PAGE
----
Eighteen Ventures works with entrepreneurs/small businesses seeking both NIH and NSF SBIR grants. We work with them to ensure that a business model is prepared before submitting a proposal. The business model is used as the foundation for their proposed health technology, healthcare service or medical device. More importantly, we show them how information from the business model can be use to prepare a Phase I SBIR proposal.
What is the biggest surprise you had when dealing with the FDA?
Also, what is the most important piece of advice you’d give a fledgling entrepreneur WRT getting through the FDA?
Biggest surprise. Hey, you're not a Class 1 medical device (lancet), you're a Class 2 IVD product (blood tube)! Good thing we had that pre-sub, talk about whiplash...
Most important piece of advice: Do the pre-sub. Don't half-ass it and don't obsess. Find a middle ground where you have core regulatory questions and credible data to support your effort.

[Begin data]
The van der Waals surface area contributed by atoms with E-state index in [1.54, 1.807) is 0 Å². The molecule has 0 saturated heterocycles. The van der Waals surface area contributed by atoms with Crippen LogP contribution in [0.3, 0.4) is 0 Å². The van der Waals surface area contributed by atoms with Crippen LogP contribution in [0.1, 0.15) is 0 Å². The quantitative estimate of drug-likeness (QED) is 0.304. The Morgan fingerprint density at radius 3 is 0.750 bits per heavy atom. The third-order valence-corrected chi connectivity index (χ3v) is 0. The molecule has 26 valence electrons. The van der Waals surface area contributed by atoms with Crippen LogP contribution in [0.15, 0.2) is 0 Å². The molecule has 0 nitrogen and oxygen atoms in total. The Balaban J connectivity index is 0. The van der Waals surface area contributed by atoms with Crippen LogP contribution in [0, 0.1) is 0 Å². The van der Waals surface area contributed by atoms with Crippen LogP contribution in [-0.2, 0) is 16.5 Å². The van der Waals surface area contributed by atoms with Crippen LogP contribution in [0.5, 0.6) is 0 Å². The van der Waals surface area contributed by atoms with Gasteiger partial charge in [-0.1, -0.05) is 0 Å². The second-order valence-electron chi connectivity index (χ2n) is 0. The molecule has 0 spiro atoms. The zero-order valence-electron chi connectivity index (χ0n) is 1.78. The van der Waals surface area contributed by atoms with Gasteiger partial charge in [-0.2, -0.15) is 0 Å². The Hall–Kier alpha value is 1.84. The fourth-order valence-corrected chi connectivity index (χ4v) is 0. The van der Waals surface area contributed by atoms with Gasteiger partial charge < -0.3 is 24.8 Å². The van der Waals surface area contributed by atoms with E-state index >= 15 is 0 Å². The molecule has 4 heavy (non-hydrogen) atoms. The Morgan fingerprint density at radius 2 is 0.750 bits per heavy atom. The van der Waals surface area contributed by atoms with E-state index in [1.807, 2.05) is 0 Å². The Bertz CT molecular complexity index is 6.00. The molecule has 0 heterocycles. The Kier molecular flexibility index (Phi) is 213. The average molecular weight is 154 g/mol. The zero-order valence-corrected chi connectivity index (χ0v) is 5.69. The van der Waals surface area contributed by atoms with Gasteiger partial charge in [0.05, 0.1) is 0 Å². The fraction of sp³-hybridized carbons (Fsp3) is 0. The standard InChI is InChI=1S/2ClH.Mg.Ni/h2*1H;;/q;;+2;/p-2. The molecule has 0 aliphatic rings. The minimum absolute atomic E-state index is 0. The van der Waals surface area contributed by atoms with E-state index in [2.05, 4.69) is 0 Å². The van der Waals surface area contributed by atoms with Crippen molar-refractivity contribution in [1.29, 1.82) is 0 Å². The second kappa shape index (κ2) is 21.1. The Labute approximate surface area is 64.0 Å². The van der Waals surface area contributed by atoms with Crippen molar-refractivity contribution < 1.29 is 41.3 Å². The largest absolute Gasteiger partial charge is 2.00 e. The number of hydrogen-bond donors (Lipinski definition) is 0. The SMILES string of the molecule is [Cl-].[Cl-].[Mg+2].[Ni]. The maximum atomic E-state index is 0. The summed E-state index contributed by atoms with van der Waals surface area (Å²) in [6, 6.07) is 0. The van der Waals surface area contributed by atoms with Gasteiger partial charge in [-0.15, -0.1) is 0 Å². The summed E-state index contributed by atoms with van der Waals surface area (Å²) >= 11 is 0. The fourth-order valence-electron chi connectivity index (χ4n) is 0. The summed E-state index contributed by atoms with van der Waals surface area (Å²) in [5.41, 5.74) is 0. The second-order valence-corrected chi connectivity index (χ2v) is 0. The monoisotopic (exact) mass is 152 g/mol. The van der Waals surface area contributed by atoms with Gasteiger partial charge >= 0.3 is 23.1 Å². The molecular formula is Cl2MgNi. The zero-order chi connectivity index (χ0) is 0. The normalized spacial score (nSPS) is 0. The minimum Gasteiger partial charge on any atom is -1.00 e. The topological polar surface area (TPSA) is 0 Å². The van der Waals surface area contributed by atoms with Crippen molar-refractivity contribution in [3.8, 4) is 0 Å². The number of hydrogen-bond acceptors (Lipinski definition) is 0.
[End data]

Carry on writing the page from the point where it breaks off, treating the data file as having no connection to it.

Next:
Ben, I would agree. Sometimes it's not entirely clear what Class a product might fall into and it's really important to figure this out as early as you can. Great advice! If you have trouble navigating the FDA get help! Don't skimp here as it may impact your entire business model down the line.
The FDA has been much more open to discussing innovative ideas in the emerging technology domains like AI in the last year or two. It would be good to work with them from inception of your idea and MVP rather than trying to get it approved at later stages.